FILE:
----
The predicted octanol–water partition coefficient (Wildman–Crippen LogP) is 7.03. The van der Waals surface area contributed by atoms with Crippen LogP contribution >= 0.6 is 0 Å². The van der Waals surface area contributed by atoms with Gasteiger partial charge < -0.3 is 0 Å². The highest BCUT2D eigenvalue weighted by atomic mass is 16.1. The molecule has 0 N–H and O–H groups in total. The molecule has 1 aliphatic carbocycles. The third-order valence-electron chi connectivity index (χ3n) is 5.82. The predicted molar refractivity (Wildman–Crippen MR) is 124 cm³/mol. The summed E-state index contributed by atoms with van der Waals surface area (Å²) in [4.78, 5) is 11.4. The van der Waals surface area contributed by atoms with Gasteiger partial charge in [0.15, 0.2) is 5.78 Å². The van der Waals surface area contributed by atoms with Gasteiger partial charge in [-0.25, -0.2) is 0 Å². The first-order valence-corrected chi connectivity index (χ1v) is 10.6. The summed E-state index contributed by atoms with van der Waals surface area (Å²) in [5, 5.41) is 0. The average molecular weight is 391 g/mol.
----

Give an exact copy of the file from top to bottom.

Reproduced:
The predicted octanol–water partition coefficient (Wildman–Crippen LogP) is 7.03. The van der Waals surface area contributed by atoms with Crippen LogP contribution >= 0.6 is 0 Å². The van der Waals surface area contributed by atoms with Gasteiger partial charge < -0.3 is 0 Å². The highest BCUT2D eigenvalue weighted by atomic mass is 16.1. The molecule has 0 N–H and O–H groups in total. The molecule has 1 aliphatic carbocycles. The third-order valence-electron chi connectivity index (χ3n) is 5.82. The predicted molar refractivity (Wildman–Crippen MR) is 124 cm³/mol. The summed E-state index contributed by atoms with van der Waals surface area (Å²) in [4.78, 5) is 11.4. The van der Waals surface area contributed by atoms with Gasteiger partial charge in [0.15, 0.2) is 5.78 Å². The van der Waals surface area contributed by atoms with Gasteiger partial charge in [-0.25, -0.2) is 0 Å². The first-order valence-corrected chi connectivity index (χ1v) is 10.6. The summed E-state index contributed by atoms with van der Waals surface area (Å²) in [5, 5.41) is 0. The average molecular weight is 391 g/mol.